Scattered around the Cornish countryside can be seen the remnants of a once great industry. Renowned for its tin and copper, Cornwall has an industrial heritage that is unmistakable the world over. The dormant ruins of its Victorian engine houses now form part of the rugged natural landscape, undisturbed and peaceful. Far removed from the noise and hustle of the industry's heyday, most of the Cornish Tin Mines are now evocative ruins, devoid of their engines which have long since been taken for scrap. However, some notable exceptions do survive and two examples of these can be found at Pool, lying between the busy towns of Redruth and Camborne.
Although steam engines were used for all manner of mining tasks, their primary uses were for winching men and materials, and for pumping water to avoid flooding. The two surviving engines at Pool were used for just these purposes and stand about half a mile apart. The main visitor centre is located at the Pumping Engine at Taylor's Shaft, and this engine is unique for being both the biggest and the youngest surviving Beam Engine in Cornwall. Designed by Nicholas Trestrail and commissioned in 1892, the engine was originally in use at the nearby Carn Brea Mine. Weighing some 125 tons with a 90 inch (225cm) diameter cylinder it is a colossal piece of engineering. After 21 years of constant use the mine failed and the engine was laid up for a decade, prior to being purchased by East Pool & Agar Limited for use at the new 'Taylor' Shaft.
Housed in one of the last engine houses to be erected in Cornwall, the engine began pumping in 1925 and continued to move some 27,000 gallons of water an hour for the best part of 30 years. In 1945 the East Pool & Agar mine finally closed, and the engine was taken over by the nearby South Crofty Mine for a further ten years. Eventually its working life ended on the 28th September 1955 but Greville Bath, an American Engineering Historian, rescued it from the scrap yard and passed it on to The National Trust.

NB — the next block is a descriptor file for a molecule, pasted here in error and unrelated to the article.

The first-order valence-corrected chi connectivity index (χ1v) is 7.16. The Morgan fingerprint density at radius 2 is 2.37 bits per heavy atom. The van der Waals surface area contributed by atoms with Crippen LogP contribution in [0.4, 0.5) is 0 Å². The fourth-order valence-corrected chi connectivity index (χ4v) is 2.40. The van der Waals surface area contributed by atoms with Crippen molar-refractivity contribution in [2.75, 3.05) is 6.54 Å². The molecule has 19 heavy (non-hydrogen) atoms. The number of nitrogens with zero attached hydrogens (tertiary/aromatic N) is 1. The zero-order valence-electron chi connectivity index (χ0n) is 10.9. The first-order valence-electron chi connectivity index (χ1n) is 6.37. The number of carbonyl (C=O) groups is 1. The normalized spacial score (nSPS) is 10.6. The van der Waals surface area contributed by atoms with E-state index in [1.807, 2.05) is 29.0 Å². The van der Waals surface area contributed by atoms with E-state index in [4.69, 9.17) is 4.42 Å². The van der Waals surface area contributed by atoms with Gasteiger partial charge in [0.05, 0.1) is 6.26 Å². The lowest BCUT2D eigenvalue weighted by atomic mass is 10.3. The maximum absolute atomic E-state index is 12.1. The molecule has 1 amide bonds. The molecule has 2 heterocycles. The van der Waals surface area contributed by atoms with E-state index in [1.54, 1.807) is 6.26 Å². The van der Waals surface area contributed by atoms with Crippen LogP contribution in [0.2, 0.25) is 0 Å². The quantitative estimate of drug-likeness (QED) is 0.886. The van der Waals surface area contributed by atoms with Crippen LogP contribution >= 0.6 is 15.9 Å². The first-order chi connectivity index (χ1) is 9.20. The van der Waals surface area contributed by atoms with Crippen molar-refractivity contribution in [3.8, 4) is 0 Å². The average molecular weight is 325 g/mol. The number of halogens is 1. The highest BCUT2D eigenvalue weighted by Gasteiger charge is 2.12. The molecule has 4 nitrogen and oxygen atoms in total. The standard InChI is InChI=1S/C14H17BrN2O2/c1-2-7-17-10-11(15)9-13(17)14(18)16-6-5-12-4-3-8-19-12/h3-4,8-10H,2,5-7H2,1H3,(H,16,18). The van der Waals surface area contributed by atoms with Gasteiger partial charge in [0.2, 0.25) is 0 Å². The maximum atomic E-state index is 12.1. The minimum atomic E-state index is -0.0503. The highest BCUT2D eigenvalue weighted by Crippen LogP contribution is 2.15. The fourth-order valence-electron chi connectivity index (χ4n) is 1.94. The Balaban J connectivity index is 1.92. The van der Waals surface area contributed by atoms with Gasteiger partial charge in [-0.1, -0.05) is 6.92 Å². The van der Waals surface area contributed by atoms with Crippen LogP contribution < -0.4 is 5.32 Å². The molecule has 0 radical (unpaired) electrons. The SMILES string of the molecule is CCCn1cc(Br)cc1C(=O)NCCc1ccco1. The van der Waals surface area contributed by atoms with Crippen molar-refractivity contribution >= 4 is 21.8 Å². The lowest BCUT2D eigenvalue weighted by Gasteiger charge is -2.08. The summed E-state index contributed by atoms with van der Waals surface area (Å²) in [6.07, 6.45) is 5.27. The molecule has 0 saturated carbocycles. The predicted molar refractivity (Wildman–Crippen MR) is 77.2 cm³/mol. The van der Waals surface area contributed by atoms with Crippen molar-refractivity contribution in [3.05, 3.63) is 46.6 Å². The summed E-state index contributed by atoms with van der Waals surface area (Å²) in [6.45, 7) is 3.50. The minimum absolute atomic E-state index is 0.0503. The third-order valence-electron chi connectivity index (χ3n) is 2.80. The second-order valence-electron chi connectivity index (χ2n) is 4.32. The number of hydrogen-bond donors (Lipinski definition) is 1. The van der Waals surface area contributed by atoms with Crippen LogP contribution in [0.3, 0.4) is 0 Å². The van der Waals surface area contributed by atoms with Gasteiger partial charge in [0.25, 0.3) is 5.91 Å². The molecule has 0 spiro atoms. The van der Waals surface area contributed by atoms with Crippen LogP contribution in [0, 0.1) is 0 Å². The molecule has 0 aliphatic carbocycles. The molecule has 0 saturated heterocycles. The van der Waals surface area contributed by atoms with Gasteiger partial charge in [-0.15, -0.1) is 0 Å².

Walking the short distance a longside the modern supermarket, one soon arrives at the smaller, but equally impressive, East Pool Whim (short for Whimsey, a term used for Winding). Used to transport both miners and ore to the surface from a depth of some 1,500ft (454m), winding engines were usually smaller than their pumping counterparts, and the East Pool whim has a cylinder diameter a third of the size of its neighbour. Designed by Francis Mitchell it was the last engine to be built at the Camborne foundry of Holman Bros. in 1887, and it worked the Mitchell's Shaft some 120ft (36m) to the east of the engine house. As was the inevitable fate of the majority of Cornish Tin Mines, this one closed in 1922, and the engine lay neglected for some 20 years until Arthur Treve Holman purchased it in 1941. It passed to The National Trust in 1967 and a renovation program was instigated immediately, which included the construction of a single storey boiler house to house a recently saved Hornsby Boiler from Truro.
Now managed by The National Trust, the Cornish Engines site at Pool provides one of the few opportunities to see both types of engine in their original environments. It is also an invaluable source of information about the industrial heritage of the area, helping those visitors with an interest in the Cornish Tin Mines to interpret the dozens of deserted ruins punctuating the countryside and coastal paths.